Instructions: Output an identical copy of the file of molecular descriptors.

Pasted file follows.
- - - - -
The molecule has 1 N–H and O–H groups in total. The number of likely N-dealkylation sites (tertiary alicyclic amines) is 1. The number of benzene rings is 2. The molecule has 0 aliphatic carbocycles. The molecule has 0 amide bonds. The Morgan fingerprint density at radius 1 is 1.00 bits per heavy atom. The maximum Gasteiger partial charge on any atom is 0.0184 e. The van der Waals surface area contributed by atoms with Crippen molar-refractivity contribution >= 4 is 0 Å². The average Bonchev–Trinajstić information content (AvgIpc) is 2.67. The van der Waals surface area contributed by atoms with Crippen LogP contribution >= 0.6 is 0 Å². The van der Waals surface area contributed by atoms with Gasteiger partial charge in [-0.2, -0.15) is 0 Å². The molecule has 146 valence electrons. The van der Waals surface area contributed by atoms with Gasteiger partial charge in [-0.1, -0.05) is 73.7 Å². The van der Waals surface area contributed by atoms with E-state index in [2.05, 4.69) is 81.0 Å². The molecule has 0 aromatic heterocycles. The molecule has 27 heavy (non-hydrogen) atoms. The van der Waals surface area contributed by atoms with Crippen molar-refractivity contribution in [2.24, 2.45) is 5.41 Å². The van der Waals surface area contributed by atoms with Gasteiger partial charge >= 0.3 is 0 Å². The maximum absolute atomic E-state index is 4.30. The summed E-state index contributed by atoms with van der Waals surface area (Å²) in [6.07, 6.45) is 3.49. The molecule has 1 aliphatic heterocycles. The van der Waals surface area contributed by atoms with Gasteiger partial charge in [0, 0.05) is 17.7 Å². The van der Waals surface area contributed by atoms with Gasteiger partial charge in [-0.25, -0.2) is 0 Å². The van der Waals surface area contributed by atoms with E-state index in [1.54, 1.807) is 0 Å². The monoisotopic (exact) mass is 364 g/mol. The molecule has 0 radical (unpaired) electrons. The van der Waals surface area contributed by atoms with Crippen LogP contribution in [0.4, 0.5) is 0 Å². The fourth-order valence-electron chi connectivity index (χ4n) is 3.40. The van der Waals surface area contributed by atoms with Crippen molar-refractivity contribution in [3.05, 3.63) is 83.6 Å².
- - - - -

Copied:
The molecule has 1 N–H and O–H groups in total. The number of likely N-dealkylation sites (tertiary alicyclic amines) is 1. The number of benzene rings is 2. The molecule has 0 aliphatic carbocycles. The molecule has 0 amide bonds. The Morgan fingerprint density at radius 1 is 1.00 bits per heavy atom. The maximum Gasteiger partial charge on any atom is 0.0184 e. The van der Waals surface area contributed by atoms with Crippen molar-refractivity contribution >= 4 is 0 Å². The average Bonchev–Trinajstić information content (AvgIpc) is 2.67. The van der Waals surface area contributed by atoms with Crippen LogP contribution >= 0.6 is 0 Å². The van der Waals surface area contributed by atoms with Gasteiger partial charge in [-0.2, -0.15) is 0 Å². The molecule has 146 valence electrons. The van der Waals surface area contributed by atoms with Gasteiger partial charge in [-0.1, -0.05) is 73.7 Å². The van der Waals surface area contributed by atoms with E-state index in [2.05, 4.69) is 81.0 Å². The molecule has 0 aromatic heterocycles. The molecule has 27 heavy (non-hydrogen) atoms. The van der Waals surface area contributed by atoms with Crippen molar-refractivity contribution in [2.24, 2.45) is 5.41 Å². The van der Waals surface area contributed by atoms with Gasteiger partial charge >= 0.3 is 0 Å². The maximum absolute atomic E-state index is 4.30. The summed E-state index contributed by atoms with van der Waals surface area (Å²) in [6.07, 6.45) is 3.49. The molecule has 1 aliphatic heterocycles. The van der Waals surface area contributed by atoms with Gasteiger partial charge in [0, 0.05) is 17.7 Å². The van der Waals surface area contributed by atoms with Gasteiger partial charge in [-0.25, -0.2) is 0 Å². The van der Waals surface area contributed by atoms with E-state index in [1.54, 1.807) is 0 Å². The monoisotopic (exact) mass is 364 g/mol. The molecule has 0 radical (unpaired) electrons. The van der Waals surface area contributed by atoms with Crippen LogP contribution in [0.4, 0.5) is 0 Å². The fourth-order valence-electron chi connectivity index (χ4n) is 3.40. The van der Waals surface area contributed by atoms with Crippen molar-refractivity contribution in [3.05, 3.63) is 83.6 Å².